- Long lamp life - minimum of 20,000 hours rated life. (Extend lamp life and conserve energy by turning lights off when not in use.)
- Lowest mercury content. (Low-mercury lamps and tubes need to be recycled or safely disposed too!)
- Manufacturers or vendors that promote or assist with recycling.
Households or Small Amounts of Breakage
In a household or for small quantity breakages, do not use a
standard vacuum cleaner! Do not use ordinary residential and
commercial floor vacuums, floor vacuums that trap dirt with water, or
wet/dry shop vacuums. (For vacuum cleaning, only vacuums designed
specifically for hazardous waste may be used.)
Instead of vacuuming, wear latex gloves and carefully clean up the fragments. Wipe the area with a damp disposable paper towel to remove all glass fragments and associated mercury.
Keep all people and pets away from area so that mercury-containing
pieces and powder are not tracked into other areas.
Keep the area well ventilated to disperse any vapor than may escape.
After clean up is complete, place all fragments along with cleaning materials into a sealable plastic bag. Wash your hands. Recycle along with intact lamps.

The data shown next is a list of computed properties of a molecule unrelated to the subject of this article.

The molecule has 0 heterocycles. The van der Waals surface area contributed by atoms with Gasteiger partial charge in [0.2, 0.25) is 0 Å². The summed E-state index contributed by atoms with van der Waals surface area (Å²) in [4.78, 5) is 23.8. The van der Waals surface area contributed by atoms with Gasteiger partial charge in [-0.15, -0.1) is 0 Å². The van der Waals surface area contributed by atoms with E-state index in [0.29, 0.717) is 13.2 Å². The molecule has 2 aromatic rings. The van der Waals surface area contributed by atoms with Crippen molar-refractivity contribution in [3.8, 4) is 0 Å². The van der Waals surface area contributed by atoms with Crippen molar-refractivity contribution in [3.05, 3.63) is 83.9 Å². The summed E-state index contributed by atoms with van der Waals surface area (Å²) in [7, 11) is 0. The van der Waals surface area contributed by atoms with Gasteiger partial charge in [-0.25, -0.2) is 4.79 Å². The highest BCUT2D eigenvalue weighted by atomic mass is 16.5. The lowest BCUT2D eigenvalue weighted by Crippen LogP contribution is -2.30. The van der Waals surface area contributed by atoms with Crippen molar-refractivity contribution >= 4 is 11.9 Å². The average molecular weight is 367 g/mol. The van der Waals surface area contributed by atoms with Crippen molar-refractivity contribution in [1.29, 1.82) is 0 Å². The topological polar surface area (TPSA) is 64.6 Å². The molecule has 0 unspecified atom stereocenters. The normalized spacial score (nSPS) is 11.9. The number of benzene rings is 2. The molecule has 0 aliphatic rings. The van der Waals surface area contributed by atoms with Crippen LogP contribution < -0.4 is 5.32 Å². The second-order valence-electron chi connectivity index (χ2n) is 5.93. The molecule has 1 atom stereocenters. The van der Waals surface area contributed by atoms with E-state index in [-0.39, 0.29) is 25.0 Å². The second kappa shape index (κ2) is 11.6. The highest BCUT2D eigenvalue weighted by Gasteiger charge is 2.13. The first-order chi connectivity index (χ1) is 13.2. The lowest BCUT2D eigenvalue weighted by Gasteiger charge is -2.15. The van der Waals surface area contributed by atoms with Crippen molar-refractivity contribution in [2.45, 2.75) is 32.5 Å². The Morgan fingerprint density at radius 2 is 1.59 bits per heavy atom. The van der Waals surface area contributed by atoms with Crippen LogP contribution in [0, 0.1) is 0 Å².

Large Amounts of Breakage
For accidental breakage of larger numbers of lamps, such as a case or pallet, do not use a standard vacuum cleaner! Do not use ordinary residential and commercial floor vacuums, floor vacuums that trap dirt with water, or wet/dry shop vacuums. (For vacuum cleaning, only vacuums designed specifically for hazardous waste may be used.) Ventilate area where breakage occurred. Separate any unbroken lamps and cleanup breakage with a specialized mercury vacuum cleaner or other suitable means that avoids dust and mercury vapor generation. Place materials in closed containers. Recycle waste along with intact lamps.
Help get the word out. Download, reproduce, and distribute the ‘Keep Out of the Trash” stickers and posters from CalRecycle.
- Find Where to Recycle or Dispose Fluorescent Lamps and Tubes
- Where Can I Recycle My...?, or call 800 CLEAN-UP (253-2687). Enter your zip code to find the nearest recycling center. Includes information for many types of recyclable material, including household hazardous waste. If this option does not work, ask your Local Contact for Waste Prevention and Recycling.
- Waste Prevention World
- Solid Waste Facilities, Sites and Operations, Universal Waste—What local enforcement agencies need to know about Universal Waste.